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Rodriguez v. Ortiz

United States District Court, D. New Jersey

April 6, 2018

JAIME RODRIGUEZ, Petitioner,
v.
DAVID ORTIZ, Respondent.

          APPEARANCE: Jaime Rodriguez, Petitioner Pro se

          ORDER

          NOEL L. HILLMAN, U.S.D.J.

         Petitioner Jaime Rodriguez, a prisoner presently incarcerated at the Federal Correctional Institution (“FCI”) at Fort Dix, in Fort Dix, New Jersey, filed this Petition for Writ of Habeas Corpus under 28 U.S.C. § 2241, in which he seeks to challenge the prison's policies regarding the revocation of privileges and clothing storage. ECF No. 1. The Petitioner has paid the required habeas filing fee.[1]

         At this time, the Court will review the Petition pursuant to Rule 4 of the Rules Governing Section 2254 Cases, (amended Dec. 1, 2004), made applicable to § 2241 petitions through Rule 1(b) of the Habeas Rules. See also 28 U.S.C. § 2243. For the reasons expressed below, this Court will dismiss the Petition for lack of jurisdiction.

         I. BACKGROUND

         Petitioner raises two claims for relief in his Petition. First, Petitioner seeks an end to what he describes as arbitrary punishment inflicted upon Rodriguez and other inmates, in the nature of the revocation of privileges, as a result of the actions of only a few inmates. ECF No. 1, Pet. at 3. Petitioner asserts that such punishment lacks constitutional due process. Id. at 1. Petitioner's second claim seeks to end the prison's “irrational and unhygienic” requirement of storing outerwear such as jackets and coats inside closed lockers instead of hanging outside the locker on a hook, a practice permitted at other BOP facilities. Id. at 2, 10. Petitioner argues that such clothing becomes dirty and may foster the spread of disease and parasites when it is stored inside the inmate's locker along with clean clothing and food items. Id. at 11. Further compounding the problem, according to Petitioner, is that inmates are prohibited from washing the jackets and other outerwear in the laundry machines provided in an inmate's housing unit. Id. at 5. Petitioner asserts that the policy related to outerwear violates the Eighth Amendment's prohibition against cruel and unusual punishment. Id. at 2, 11.

         II. DISCUSSION

         A. Legal Standard

         United States Code Title 28, Section 2243, provides in relevant part as follows:

A court, justice or judge entertaining an application for a writ of habeas corpus shall forthwith award the writ or issue an order directing the respondent to show cause why the writ should not be granted, unless it appears from the application that the applicant or person detained is not entitled thereto.

         A pro se pleading is held to less stringent standards than more formal pleadings drafted by lawyers. Estelle v. Gamble, 429 U.S. 97, 106 (1976); Haines v. Kerner, 404 U.S. 519, 520 (1972). A pro se habeas petition must be construed liberally. See Hunterson v. DiSabato, 308 F.3d 236, 243 (3d Cir. 2002). Nevertheless, a federal district court can dismiss a habeas corpus petition if it appears from the face of the petition that the petitioner is not entitled to relief. See Denny v. Schultz, 708 F.3d 140, 148 n.3 (3d Cir. 2013); see also 28 U.S.C. § 2243.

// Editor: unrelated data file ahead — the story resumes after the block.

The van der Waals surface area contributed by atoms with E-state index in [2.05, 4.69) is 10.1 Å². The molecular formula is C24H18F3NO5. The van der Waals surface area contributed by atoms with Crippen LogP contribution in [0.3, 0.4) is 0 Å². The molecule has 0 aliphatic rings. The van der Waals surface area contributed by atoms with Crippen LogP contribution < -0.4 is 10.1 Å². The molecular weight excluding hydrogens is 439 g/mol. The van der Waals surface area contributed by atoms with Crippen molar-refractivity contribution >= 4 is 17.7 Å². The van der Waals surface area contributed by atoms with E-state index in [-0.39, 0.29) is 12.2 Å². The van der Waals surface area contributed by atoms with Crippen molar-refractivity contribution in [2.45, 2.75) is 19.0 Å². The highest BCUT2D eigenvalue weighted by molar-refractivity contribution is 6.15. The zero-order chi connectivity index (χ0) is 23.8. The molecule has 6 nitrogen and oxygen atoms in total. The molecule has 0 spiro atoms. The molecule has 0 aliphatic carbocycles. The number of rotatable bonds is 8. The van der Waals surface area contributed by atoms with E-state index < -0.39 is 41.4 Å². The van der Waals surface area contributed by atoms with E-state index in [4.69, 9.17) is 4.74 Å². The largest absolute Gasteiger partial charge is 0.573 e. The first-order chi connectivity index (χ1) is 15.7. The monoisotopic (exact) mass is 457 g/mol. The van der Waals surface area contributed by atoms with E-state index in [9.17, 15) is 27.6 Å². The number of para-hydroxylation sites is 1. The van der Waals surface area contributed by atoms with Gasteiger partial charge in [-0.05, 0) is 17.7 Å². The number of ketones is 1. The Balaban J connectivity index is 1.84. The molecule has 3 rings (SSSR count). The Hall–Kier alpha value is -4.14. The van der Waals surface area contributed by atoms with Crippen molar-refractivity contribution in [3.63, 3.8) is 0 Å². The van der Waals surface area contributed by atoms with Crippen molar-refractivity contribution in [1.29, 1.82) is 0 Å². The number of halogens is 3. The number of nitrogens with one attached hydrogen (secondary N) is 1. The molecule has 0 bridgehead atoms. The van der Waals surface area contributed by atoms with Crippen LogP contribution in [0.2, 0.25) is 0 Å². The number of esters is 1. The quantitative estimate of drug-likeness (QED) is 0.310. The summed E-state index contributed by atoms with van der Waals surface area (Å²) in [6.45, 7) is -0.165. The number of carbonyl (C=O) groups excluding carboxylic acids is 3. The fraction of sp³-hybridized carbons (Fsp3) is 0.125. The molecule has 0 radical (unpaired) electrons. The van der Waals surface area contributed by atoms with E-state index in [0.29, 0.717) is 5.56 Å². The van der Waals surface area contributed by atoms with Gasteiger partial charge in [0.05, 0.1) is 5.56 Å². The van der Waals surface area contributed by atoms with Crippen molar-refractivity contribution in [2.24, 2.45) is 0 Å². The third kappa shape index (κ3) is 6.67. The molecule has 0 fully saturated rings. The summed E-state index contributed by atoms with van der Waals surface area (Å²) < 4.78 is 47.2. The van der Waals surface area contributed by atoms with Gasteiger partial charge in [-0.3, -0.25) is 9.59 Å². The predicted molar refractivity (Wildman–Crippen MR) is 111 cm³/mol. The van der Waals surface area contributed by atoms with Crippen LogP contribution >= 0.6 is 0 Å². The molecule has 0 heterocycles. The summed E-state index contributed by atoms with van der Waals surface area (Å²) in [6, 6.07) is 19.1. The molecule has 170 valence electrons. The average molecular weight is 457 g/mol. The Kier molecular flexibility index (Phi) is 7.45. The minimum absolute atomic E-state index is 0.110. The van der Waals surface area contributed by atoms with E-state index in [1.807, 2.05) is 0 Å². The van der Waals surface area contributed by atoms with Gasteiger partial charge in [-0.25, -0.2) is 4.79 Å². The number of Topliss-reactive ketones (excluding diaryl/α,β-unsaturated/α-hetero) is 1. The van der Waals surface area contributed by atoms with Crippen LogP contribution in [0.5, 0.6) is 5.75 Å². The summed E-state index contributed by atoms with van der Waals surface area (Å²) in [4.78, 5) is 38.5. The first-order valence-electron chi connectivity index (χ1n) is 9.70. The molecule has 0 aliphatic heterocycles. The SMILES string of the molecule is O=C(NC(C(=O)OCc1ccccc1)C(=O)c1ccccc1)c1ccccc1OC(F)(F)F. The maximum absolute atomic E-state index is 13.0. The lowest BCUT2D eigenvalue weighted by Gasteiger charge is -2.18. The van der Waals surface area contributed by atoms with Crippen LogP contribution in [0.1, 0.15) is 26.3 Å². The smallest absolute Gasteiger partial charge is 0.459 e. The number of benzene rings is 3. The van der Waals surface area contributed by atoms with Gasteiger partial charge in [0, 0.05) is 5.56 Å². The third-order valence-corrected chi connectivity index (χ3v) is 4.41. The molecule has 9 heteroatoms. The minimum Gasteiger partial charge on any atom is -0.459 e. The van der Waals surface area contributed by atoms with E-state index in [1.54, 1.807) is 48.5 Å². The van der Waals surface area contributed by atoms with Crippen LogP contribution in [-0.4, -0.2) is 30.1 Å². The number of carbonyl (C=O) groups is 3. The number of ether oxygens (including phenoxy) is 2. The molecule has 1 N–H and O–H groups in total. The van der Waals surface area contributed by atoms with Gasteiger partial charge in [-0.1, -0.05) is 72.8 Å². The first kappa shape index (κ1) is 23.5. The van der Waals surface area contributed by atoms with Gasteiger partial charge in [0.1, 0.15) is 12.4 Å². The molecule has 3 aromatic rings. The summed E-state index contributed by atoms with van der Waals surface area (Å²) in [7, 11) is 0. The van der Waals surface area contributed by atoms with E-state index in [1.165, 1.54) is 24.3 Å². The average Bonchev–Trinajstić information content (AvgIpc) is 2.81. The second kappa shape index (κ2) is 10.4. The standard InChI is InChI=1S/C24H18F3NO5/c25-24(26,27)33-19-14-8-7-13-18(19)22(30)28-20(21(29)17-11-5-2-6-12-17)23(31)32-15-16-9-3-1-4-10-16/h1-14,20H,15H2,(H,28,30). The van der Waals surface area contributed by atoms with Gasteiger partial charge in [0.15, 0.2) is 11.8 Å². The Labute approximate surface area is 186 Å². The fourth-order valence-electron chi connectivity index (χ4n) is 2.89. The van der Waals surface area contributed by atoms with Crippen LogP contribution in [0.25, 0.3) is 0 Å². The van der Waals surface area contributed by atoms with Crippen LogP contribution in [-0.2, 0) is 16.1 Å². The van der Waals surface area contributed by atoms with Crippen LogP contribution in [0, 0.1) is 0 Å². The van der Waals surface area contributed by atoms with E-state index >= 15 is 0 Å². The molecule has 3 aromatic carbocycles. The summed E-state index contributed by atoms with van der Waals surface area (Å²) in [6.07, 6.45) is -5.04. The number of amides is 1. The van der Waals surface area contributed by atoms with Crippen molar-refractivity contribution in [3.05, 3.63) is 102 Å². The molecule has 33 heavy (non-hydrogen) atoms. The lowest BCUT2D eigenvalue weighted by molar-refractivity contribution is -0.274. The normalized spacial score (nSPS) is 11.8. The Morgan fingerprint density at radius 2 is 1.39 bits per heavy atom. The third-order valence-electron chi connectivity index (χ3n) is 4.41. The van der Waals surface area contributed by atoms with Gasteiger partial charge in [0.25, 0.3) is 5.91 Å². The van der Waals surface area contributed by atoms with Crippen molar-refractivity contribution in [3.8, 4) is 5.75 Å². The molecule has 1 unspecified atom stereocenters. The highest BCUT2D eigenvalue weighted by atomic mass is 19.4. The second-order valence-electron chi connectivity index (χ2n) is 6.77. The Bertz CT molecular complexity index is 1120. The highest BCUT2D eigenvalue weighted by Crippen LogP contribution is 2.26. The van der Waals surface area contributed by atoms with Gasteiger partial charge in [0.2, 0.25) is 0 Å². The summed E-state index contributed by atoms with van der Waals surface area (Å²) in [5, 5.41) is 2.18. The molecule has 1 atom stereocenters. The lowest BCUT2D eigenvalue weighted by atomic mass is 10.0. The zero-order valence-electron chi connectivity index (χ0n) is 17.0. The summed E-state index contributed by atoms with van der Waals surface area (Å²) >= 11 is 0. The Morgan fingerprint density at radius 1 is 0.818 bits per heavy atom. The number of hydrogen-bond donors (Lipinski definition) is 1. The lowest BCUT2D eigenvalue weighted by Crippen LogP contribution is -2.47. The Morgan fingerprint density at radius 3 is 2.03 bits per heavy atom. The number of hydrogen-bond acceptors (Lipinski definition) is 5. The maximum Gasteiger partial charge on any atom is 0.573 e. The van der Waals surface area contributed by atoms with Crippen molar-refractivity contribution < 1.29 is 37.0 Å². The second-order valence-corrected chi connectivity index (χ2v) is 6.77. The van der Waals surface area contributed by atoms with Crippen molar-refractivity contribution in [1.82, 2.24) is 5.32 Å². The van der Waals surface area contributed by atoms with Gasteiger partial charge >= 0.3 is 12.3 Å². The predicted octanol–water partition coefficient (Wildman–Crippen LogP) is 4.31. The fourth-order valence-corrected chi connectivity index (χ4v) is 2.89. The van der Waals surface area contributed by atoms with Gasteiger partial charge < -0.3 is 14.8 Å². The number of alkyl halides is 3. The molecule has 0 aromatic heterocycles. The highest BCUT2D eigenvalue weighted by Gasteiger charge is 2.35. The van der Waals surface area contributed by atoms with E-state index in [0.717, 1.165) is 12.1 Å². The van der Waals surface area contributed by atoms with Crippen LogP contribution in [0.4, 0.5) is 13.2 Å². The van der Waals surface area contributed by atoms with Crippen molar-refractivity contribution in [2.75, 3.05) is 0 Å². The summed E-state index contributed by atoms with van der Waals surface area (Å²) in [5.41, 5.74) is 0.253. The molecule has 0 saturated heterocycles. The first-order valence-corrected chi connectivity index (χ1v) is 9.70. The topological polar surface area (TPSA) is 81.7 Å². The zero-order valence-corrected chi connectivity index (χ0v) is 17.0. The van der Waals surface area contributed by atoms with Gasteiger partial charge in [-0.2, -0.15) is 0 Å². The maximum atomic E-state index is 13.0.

B. Analysis

         Federal habeas corpus relief is available only “where the deprivation of rights is such that it necessarily impacts the fact or length of detention.” Leamer v. Fauver, 288 F.3d 532, 540 (3d Cir. 2002). See Bonadonna v. United States, 446 Fed.Appx. 407 (3d Cir. 2011). Petitioner's allegations regarding the revocation of privileges and the outerwear policy do not “spell speedier release, ” and thus does not lie at the “‘the core of habeas corpus.'” Wilkinson v. Dotson, 544 U.S. 74, 82 (2005) (quoting Preiser v. Rodriguez, 411 U.S. 475, 489 (1973)). See also Leamer, 288 F.3d at 542-44. Petitioner is not seeking a speedier release from his incarceration. Instead, he seeks only to change the policies at FCI Fort Dix regarding the revocation of privileges and the storage of outerwear, which he asserts are unconstitutional. Petitioner must proceed through a civil rights action to challenge these policies.

         Based on the foregoing, the Court finds that it lacks jurisdiction under § 2241 over the instant habeas petition. See Bonadonna, 446 Fed.Appx. at 409 (affirming dismissal for lack of jurisdiction of habeas petition that sought to challenge prison's footwear policy). Whenever a civil action is filed in a court that lacks jurisdiction, “the court shall, if it is in the interests of justice, transfer such action . . . to any other such court in which the action . . . could have been brought at the time it was filed.” 28 U.S.C. § 1631. The Court finds that it is not in the interests of justice to transfer the Petition because there ...


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